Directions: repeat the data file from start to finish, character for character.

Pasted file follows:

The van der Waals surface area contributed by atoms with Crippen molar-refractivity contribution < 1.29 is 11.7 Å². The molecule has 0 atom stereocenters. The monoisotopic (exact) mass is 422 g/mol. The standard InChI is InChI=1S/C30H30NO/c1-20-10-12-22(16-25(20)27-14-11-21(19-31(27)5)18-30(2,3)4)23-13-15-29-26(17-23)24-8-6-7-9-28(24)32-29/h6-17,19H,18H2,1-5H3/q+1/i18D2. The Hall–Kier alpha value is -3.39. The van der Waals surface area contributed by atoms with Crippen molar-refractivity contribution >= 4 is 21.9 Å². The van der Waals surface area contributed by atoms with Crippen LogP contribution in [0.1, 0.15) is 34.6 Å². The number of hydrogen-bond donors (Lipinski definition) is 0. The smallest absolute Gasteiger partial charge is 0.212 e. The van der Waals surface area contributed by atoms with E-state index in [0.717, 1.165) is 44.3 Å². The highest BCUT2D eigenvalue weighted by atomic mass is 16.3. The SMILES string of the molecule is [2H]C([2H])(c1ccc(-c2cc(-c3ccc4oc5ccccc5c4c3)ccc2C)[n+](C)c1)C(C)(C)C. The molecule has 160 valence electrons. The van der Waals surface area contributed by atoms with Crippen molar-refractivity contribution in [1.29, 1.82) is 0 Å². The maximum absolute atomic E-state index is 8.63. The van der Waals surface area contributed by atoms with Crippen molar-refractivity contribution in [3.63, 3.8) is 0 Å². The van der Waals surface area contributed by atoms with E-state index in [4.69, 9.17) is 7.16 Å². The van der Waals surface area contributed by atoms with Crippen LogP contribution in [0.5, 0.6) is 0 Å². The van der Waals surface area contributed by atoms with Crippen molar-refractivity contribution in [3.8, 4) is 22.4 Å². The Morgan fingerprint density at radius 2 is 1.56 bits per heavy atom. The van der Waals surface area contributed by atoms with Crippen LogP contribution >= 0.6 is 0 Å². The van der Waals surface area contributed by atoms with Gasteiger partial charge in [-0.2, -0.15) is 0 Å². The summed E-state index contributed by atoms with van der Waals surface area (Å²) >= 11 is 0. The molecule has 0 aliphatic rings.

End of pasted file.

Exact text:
The van der Waals surface area contributed by atoms with Crippen molar-refractivity contribution < 1.29 is 11.7 Å². The molecule has 0 atom stereocenters. The monoisotopic (exact) mass is 422 g/mol. The standard InChI is InChI=1S/C30H30NO/c1-20-10-12-22(16-25(20)27-14-11-21(19-31(27)5)18-30(2,3)4)23-13-15-29-26(17-23)24-8-6-7-9-28(24)32-29/h6-17,19H,18H2,1-5H3/q+1/i18D2. The Hall–Kier alpha value is -3.39. The van der Waals surface area contributed by atoms with Crippen molar-refractivity contribution >= 4 is 21.9 Å². The van der Waals surface area contributed by atoms with Crippen LogP contribution in [0.1, 0.15) is 34.6 Å². The number of hydrogen-bond donors (Lipinski definition) is 0. The smallest absolute Gasteiger partial charge is 0.212 e. The van der Waals surface area contributed by atoms with E-state index in [0.717, 1.165) is 44.3 Å². The highest BCUT2D eigenvalue weighted by atomic mass is 16.3. The SMILES string of the molecule is [2H]C([2H])(c1ccc(-c2cc(-c3ccc4oc5ccccc5c4c3)ccc2C)[n+](C)c1)C(C)(C)C. The molecule has 160 valence electrons. The van der Waals surface area contributed by atoms with Crippen molar-refractivity contribution in [1.29, 1.82) is 0 Å². The maximum absolute atomic E-state index is 8.63. The van der Waals surface area contributed by atoms with Crippen molar-refractivity contribution in [3.63, 3.8) is 0 Å². The van der Waals surface area contributed by atoms with E-state index in [4.69, 9.17) is 7.16 Å². The van der Waals surface area contributed by atoms with Crippen LogP contribution in [0.5, 0.6) is 0 Å². The van der Waals surface area contributed by atoms with Crippen molar-refractivity contribution in [3.8, 4) is 22.4 Å². The Morgan fingerprint density at radius 2 is 1.56 bits per heavy atom. The van der Waals surface area contributed by atoms with Crippen LogP contribution >= 0.6 is 0 Å². The van der Waals surface area contributed by atoms with Gasteiger partial charge in [-0.2, -0.15) is 0 Å². The summed E-state index contributed by atoms with van der Waals surface area (Å²) >= 11 is 0. The molecule has 0 aliphatic rings.